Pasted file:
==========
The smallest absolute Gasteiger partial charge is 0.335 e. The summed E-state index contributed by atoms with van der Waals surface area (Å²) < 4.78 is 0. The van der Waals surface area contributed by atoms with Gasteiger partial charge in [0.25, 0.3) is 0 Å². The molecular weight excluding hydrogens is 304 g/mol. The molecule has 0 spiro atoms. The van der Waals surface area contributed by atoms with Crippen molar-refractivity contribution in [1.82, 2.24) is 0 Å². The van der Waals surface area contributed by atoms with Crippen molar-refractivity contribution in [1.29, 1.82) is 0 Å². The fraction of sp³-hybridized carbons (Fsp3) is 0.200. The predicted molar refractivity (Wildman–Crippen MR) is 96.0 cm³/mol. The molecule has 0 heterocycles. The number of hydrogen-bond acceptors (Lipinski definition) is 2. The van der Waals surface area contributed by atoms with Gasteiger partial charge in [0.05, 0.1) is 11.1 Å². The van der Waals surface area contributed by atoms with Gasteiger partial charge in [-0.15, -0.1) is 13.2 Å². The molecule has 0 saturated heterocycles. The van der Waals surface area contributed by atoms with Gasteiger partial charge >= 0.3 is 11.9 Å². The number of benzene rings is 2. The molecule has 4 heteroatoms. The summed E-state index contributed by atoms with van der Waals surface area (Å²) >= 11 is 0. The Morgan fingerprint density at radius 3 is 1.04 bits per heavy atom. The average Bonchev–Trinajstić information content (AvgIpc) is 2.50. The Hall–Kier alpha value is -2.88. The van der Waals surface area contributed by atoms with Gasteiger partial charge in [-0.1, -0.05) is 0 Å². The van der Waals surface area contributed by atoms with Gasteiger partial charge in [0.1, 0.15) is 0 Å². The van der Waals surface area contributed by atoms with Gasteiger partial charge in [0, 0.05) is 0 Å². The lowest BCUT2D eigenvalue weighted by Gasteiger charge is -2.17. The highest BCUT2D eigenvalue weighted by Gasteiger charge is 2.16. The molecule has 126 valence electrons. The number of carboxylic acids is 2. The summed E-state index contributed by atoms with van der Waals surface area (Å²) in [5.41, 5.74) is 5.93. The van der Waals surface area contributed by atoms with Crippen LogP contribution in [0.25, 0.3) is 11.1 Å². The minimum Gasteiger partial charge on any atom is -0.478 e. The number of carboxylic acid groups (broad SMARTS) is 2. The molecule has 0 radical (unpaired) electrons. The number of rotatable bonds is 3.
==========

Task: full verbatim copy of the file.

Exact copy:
The smallest absolute Gasteiger partial charge is 0.335 e. The summed E-state index contributed by atoms with van der Waals surface area (Å²) < 4.78 is 0. The van der Waals surface area contributed by atoms with Gasteiger partial charge in [0.25, 0.3) is 0 Å². The molecular weight excluding hydrogens is 304 g/mol. The molecule has 0 spiro atoms. The van der Waals surface area contributed by atoms with Crippen molar-refractivity contribution in [1.82, 2.24) is 0 Å². The van der Waals surface area contributed by atoms with Crippen molar-refractivity contribution in [1.29, 1.82) is 0 Å². The fraction of sp³-hybridized carbons (Fsp3) is 0.200. The predicted molar refractivity (Wildman–Crippen MR) is 96.0 cm³/mol. The molecule has 0 heterocycles. The number of hydrogen-bond acceptors (Lipinski definition) is 2. The van der Waals surface area contributed by atoms with Gasteiger partial charge in [0.05, 0.1) is 11.1 Å². The van der Waals surface area contributed by atoms with Gasteiger partial charge in [-0.15, -0.1) is 13.2 Å². The molecule has 0 saturated heterocycles. The van der Waals surface area contributed by atoms with Gasteiger partial charge >= 0.3 is 11.9 Å². The number of benzene rings is 2. The molecule has 4 heteroatoms. The summed E-state index contributed by atoms with van der Waals surface area (Å²) >= 11 is 0. The Morgan fingerprint density at radius 3 is 1.04 bits per heavy atom. The average Bonchev–Trinajstić information content (AvgIpc) is 2.50. The Hall–Kier alpha value is -2.88. The van der Waals surface area contributed by atoms with Gasteiger partial charge in [-0.1, -0.05) is 0 Å². The van der Waals surface area contributed by atoms with Gasteiger partial charge in [0.1, 0.15) is 0 Å². The van der Waals surface area contributed by atoms with Gasteiger partial charge in [0, 0.05) is 0 Å². The lowest BCUT2D eigenvalue weighted by Gasteiger charge is -2.17. The highest BCUT2D eigenvalue weighted by Gasteiger charge is 2.16. The molecule has 126 valence electrons. The number of carboxylic acids is 2. The summed E-state index contributed by atoms with van der Waals surface area (Å²) in [5.41, 5.74) is 5.93. The van der Waals surface area contributed by atoms with Crippen LogP contribution in [0.25, 0.3) is 11.1 Å². The minimum Gasteiger partial charge on any atom is -0.478 e. The number of carboxylic acid groups (broad SMARTS) is 2. The molecule has 0 radical (unpaired) electrons. The number of rotatable bonds is 3.